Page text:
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My team has written an application which we've decided needs to run a process, we'll say about once a day, as long as the application is being used. I've never done anything like this in Java before so am hoping to get a better idea of how I'd design a solution.

Initially, I've been going through the Oracle 'Overview of Batch Processing' tutorial and trying to create a working example of a batch process. However, I got far enough along in the tutorial and read this line:

Starting a Batch Job from a Servlet - Note that the mere presence of a job XML file or other batch artifacts (such as ItemReader) doesn't mean that a batch job is automatically started when the application is deployed. A batch job must be initiated explicitly, say, from a servlet or from an Enterprise JavaBeans (EJB) timer or an EJB business method.

So it would appear that the functionality that I'm looking at does not necessarily entail a continuous process and has to be initiated manually.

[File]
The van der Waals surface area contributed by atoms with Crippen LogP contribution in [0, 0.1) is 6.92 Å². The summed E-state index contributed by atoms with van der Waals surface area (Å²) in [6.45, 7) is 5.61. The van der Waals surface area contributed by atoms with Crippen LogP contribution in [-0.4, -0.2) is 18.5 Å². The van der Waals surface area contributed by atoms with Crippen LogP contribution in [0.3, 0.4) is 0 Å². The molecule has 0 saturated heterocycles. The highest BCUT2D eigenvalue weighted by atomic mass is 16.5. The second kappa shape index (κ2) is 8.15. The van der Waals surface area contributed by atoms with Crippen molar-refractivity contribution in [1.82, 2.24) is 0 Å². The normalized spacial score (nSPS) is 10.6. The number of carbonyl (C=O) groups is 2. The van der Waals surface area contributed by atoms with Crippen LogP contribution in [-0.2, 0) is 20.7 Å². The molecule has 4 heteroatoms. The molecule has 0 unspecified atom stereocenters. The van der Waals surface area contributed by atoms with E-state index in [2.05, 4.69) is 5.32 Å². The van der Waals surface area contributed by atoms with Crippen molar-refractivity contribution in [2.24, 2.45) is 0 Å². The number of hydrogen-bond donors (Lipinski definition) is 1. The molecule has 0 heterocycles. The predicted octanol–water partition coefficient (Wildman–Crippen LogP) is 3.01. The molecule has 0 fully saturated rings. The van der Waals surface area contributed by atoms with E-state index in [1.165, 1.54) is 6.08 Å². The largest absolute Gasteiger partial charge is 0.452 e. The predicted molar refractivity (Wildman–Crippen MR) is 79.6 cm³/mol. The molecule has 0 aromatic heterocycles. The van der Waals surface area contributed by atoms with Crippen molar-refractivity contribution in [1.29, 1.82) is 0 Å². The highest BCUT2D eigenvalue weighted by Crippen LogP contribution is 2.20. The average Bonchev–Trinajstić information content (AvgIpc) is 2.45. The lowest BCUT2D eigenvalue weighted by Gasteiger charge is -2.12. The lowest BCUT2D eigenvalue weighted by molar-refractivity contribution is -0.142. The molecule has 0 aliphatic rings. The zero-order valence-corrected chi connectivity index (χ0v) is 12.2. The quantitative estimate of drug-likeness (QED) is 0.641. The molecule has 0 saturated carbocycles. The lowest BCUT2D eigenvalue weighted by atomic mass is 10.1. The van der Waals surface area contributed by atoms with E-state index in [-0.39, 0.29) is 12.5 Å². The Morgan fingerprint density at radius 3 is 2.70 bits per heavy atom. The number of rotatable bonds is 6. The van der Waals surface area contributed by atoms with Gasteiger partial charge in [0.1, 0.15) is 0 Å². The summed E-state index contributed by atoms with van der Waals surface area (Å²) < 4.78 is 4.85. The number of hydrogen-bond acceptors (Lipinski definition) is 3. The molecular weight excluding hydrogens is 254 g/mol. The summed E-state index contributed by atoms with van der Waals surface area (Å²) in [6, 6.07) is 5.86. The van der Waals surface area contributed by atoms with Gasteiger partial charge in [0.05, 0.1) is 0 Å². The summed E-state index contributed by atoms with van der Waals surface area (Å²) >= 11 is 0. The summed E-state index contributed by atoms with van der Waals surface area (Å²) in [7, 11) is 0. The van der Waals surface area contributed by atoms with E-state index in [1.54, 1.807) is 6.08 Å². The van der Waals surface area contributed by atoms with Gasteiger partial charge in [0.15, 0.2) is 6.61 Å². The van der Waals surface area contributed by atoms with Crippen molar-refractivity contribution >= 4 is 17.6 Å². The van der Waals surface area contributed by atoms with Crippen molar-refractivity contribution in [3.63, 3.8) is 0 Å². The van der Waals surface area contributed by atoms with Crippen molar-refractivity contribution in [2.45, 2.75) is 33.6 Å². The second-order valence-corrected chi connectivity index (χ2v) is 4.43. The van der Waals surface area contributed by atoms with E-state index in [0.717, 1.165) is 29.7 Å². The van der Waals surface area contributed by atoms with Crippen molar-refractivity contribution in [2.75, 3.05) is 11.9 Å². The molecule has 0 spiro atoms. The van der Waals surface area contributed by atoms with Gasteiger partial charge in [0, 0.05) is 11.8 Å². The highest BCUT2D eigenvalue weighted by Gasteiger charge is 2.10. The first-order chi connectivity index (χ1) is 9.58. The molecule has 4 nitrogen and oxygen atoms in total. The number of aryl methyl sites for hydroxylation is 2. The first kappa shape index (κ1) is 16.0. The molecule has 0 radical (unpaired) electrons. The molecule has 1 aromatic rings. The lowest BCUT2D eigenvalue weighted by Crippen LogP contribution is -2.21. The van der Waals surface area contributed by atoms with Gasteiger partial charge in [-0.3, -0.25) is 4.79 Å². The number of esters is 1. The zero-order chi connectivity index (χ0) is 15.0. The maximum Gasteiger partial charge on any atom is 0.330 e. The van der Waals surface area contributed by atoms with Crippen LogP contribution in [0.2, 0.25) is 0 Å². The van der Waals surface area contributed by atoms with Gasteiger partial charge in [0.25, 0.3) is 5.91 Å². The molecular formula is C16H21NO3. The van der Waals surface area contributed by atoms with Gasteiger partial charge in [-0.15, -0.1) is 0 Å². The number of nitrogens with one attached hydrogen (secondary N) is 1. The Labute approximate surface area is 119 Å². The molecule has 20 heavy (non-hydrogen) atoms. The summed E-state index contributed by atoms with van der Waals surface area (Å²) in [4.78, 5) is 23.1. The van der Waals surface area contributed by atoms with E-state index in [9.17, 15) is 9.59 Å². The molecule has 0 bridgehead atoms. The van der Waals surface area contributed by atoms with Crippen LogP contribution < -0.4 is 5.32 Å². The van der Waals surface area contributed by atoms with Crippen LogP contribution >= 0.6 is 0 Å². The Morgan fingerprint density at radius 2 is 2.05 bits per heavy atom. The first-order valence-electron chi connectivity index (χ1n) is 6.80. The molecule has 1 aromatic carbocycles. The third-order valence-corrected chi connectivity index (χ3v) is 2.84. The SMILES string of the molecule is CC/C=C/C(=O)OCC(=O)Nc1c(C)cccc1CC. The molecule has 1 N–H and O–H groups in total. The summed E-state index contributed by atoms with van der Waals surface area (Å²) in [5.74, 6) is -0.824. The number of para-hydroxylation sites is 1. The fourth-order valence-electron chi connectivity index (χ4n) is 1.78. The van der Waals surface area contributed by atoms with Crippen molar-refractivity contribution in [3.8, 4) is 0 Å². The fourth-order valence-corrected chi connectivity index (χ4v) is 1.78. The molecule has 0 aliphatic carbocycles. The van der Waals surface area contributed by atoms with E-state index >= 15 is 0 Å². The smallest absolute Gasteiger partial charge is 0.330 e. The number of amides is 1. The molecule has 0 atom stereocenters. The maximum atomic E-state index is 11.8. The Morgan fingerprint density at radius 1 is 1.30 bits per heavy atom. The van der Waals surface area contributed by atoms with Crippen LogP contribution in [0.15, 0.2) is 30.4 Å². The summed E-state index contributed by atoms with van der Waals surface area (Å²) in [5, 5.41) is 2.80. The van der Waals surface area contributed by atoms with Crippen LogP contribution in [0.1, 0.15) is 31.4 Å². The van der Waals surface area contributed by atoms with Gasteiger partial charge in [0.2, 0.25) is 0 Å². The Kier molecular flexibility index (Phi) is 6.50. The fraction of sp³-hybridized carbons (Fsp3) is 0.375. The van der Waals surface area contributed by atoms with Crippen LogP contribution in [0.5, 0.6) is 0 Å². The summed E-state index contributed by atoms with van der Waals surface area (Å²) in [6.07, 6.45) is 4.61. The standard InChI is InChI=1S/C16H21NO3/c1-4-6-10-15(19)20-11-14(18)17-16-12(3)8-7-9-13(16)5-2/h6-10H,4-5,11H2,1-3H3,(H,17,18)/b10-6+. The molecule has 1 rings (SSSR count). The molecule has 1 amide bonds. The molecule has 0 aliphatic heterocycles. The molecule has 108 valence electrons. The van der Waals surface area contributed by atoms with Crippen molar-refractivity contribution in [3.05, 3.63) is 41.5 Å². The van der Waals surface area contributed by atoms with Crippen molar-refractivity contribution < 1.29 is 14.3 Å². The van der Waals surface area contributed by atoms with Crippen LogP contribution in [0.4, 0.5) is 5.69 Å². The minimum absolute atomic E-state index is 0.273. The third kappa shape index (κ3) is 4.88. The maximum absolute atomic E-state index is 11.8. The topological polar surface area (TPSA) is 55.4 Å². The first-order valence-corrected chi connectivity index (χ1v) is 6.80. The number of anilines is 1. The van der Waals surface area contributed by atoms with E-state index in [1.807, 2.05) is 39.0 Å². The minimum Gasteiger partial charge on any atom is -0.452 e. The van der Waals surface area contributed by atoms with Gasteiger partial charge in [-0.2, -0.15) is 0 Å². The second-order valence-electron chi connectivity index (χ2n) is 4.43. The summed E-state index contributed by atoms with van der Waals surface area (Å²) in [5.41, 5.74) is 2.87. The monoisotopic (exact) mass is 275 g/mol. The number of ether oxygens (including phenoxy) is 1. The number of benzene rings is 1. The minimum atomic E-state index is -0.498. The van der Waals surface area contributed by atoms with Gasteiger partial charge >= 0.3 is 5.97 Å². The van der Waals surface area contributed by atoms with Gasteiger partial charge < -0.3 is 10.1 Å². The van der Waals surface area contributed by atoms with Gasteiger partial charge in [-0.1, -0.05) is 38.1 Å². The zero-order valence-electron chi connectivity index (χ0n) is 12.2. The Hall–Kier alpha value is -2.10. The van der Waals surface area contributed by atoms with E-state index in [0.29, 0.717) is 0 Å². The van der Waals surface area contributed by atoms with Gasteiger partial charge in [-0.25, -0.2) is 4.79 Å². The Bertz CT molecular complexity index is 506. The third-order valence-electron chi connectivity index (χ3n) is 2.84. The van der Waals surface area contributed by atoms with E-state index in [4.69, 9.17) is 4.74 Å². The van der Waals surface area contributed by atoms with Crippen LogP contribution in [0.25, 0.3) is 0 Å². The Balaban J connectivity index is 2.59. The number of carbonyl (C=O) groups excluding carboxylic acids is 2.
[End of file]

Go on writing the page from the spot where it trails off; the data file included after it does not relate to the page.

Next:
Our initial thoughts on what we wanted to accomplish was to have a 'batch job' initiate a service which contained our business logic at least once a day. So I wonder:

  1. Is continuous processing something I should be able to accomplish with the batch processing api I'm looking at?
  2. If so, how does this commonly work?
  3. If not, how do Java developers typically handle this type of problem from a high level?
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What you are looking to create already exists: look around for Java cron libraries. You can set up a crontab similar to the Unix daemon which invokes Java classes at the intervals you choose as long as your program is running.

Rather than focusing on the batch aspect of the task, focus on the timing aspect. Processing a batch of records is conceptually easier than ensuring your program runs at specific times, and thankfully that part is already done by someone else.

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  • Thanks for the reply. I've included the Sauron Software cron4j library into my application and plan to invoke it from a web service. – Canadian Coder Jul 7 '15 at 14:41
  • After some more consideration, we're using the same library and will allow it to be managed via service interface, but we've also implemented a ServletContextListener which will initiate and destroy the scheduler on server startup and shutdown. – Canadian Coder Jul 9 '15 at 20:42

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